The frequency-current (f-I) transfer functions of our conductance-based excitatory and inhibitory model neurons are plotted in Fig. 4A,B. In the absence of noise (solid lines), the firing rate increases as a square root near current threshold (as it is typical for type I neurons, [58]), and linearly beyond. Note that the excitatory neurons have a smaller gain than the inhibitory ones. This is mainly due to the level of adaptation, which is larger in the excitatory neurons than in the inhibitory neurons (note that activity was averaged over a time window of 1.5 sec). This adaptation linearizes the f-I curve of the excitatory neurons [58].

Figure 4. The - (A,B) and the - (C,D) transfer functions of the neurons in the conductance-based model.

Left: excitatory neurons. Right: inhibitory neurons. Black solid lines (A,B): transfer functions in the absence of noise. Blue/Red solid lines: transfer functions in presence of noise (parameters given in Table 3). Dashed lines: power-law fit. The activity and the sub-threshold voltages (clipping the spikes at −50 mV) were averaged over a time window of 1.5 sec and 10 repetitions. Error bars correspond to the error on the mean.

The conductance-based network model is studied below for a fixed level of input noise, chosen so that the standard deviation of the sub-threshold membrane potential fluctuations is on the order of 3–4 mV, as measured in-vivo [23]. The f-I curves with such a noise level have a convex shape (Fig. 4A,B), which can be well fitted with a power law [46]. The parameters of this fit depend on the range of currents over which one makes it. The dashed lines (Fig. 4A,B) correspond to the best fits in the range (or equivalently, firing rates in the ranges [0, 30] Hz and [0, 60] Hz for excitatory and inhibitory neurons respectively). The exponent of the power law is 2.35 for the inhibitory neurons and 1.54 for the excitatory ones.

The bottom panels in Fig. 4 show the V-I curves for the excitatory (Fig. 4C) and inhibitory (Fig. 4D) neurons. Fitting these curves with a power law in the same range of external inputs () gives exponents smaller than 1, (, ).

Transfer function for synaptic inputs.

The effect of a synapse on the dynamics of a neuron consists of the injection of a time-dependent current combined with a time-dependent increase in the neuron input conductance. It is not obvious how the rate model developed in the previous section can account for the combination of these effects. Shriki et al. [59] addressed a similar issue in the case where the noise in the network is weak and the input-output transduction function of the neurons is well approximated by a threshold linear function. They showed that the shunting effect of the synaptic conductances can be accounted to a good approximation by a shift of the neuronal transduction function. This shift is proportional to the conductance change, provided the neurons fire sufficiently asynchronously and the external inputs vary sufficiently slowly. Consequently, the stationary properties of the conductance based network can be obtained by solving the mean field equations for an effective rate model.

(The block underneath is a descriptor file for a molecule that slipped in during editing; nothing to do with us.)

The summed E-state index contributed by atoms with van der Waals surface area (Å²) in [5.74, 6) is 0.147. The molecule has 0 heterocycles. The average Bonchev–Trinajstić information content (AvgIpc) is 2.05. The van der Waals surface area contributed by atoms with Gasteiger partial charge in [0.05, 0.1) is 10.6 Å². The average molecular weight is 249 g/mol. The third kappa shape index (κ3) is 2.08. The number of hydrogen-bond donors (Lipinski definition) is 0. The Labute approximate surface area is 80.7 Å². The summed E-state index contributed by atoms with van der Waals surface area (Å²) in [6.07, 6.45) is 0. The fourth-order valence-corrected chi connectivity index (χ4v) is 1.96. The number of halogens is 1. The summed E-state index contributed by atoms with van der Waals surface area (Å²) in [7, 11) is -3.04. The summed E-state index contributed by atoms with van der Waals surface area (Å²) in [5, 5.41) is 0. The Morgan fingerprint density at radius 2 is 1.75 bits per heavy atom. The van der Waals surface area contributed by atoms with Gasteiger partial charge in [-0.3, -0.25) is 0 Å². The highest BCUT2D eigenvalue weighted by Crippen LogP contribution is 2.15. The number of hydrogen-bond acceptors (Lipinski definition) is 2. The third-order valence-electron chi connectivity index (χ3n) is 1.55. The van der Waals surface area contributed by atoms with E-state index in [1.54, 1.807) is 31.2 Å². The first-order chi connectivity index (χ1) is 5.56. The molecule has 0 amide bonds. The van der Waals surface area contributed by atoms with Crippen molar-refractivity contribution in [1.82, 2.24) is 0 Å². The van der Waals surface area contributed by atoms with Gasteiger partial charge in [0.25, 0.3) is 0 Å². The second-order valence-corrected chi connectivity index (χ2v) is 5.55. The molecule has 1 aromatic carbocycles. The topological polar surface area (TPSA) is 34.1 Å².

If the background noise is large, the shunting effect due to the synapses can affect the gain as well as the exponent of the effective power-law transfer function. To generalize the approach of Shriki et al. to the situation of our model, we studied the f-I curves of the neurons in the presence of noise (the same amount as in Fig. 4) for different values of the leak conductance . The results are depicted in Fig. 5. This shows that increasing translates the f-I curves to the right, effectively shifting the threshold by an amount that, in the range of we explored, is approximately linear in . In contrast, the gain, , and the exponent, , of the power law are not sensitive to . Indeed, the best fits of the f-I curves obtained in intervals of currents of similar amplitudes for different values of superimpose well once normalized for the shift in threshold (insets in Fig. 5). Note however that as increases, the range in firing rates in which the fit is good becomes smaller.